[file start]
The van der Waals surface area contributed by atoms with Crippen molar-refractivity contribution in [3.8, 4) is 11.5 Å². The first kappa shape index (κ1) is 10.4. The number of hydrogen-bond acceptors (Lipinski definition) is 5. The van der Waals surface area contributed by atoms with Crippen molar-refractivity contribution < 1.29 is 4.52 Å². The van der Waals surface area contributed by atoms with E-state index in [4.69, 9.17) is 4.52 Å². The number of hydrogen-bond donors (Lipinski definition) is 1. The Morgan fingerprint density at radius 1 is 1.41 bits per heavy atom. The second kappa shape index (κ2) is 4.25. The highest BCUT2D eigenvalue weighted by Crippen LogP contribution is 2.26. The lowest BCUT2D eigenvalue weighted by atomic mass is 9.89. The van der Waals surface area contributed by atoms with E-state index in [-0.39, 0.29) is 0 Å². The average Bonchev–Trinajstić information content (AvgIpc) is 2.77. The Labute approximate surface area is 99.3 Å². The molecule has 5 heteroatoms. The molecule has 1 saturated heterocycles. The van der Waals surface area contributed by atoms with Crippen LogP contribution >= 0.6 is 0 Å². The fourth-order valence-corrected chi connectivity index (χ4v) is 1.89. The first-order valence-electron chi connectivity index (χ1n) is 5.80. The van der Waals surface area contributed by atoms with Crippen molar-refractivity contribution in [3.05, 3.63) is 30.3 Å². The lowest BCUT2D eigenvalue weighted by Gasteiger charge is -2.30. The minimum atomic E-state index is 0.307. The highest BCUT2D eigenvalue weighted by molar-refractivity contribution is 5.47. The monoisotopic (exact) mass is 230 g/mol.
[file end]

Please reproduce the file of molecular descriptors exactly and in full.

The van der Waals surface area contributed by atoms with Crippen molar-refractivity contribution in [3.8, 4) is 11.5 Å². The first kappa shape index (κ1) is 10.4. The number of hydrogen-bond acceptors (Lipinski definition) is 5. The van der Waals surface area contributed by atoms with Crippen molar-refractivity contribution < 1.29 is 4.52 Å². The van der Waals surface area contributed by atoms with E-state index in [4.69, 9.17) is 4.52 Å². The number of hydrogen-bond donors (Lipinski definition) is 1. The Morgan fingerprint density at radius 1 is 1.41 bits per heavy atom. The second kappa shape index (κ2) is 4.25. The highest BCUT2D eigenvalue weighted by Crippen LogP contribution is 2.26. The lowest BCUT2D eigenvalue weighted by atomic mass is 9.89. The van der Waals surface area contributed by atoms with E-state index in [-0.39, 0.29) is 0 Å². The average Bonchev–Trinajstić information content (AvgIpc) is 2.77. The Labute approximate surface area is 99.3 Å². The molecule has 5 heteroatoms. The molecule has 1 saturated heterocycles. The van der Waals surface area contributed by atoms with Crippen LogP contribution >= 0.6 is 0 Å². The fourth-order valence-corrected chi connectivity index (χ4v) is 1.89. The first-order valence-electron chi connectivity index (χ1n) is 5.80. The van der Waals surface area contributed by atoms with Crippen molar-refractivity contribution in [3.05, 3.63) is 30.3 Å². The lowest BCUT2D eigenvalue weighted by Gasteiger charge is -2.30. The minimum atomic E-state index is 0.307. The highest BCUT2D eigenvalue weighted by molar-refractivity contribution is 5.47. The monoisotopic (exact) mass is 230 g/mol.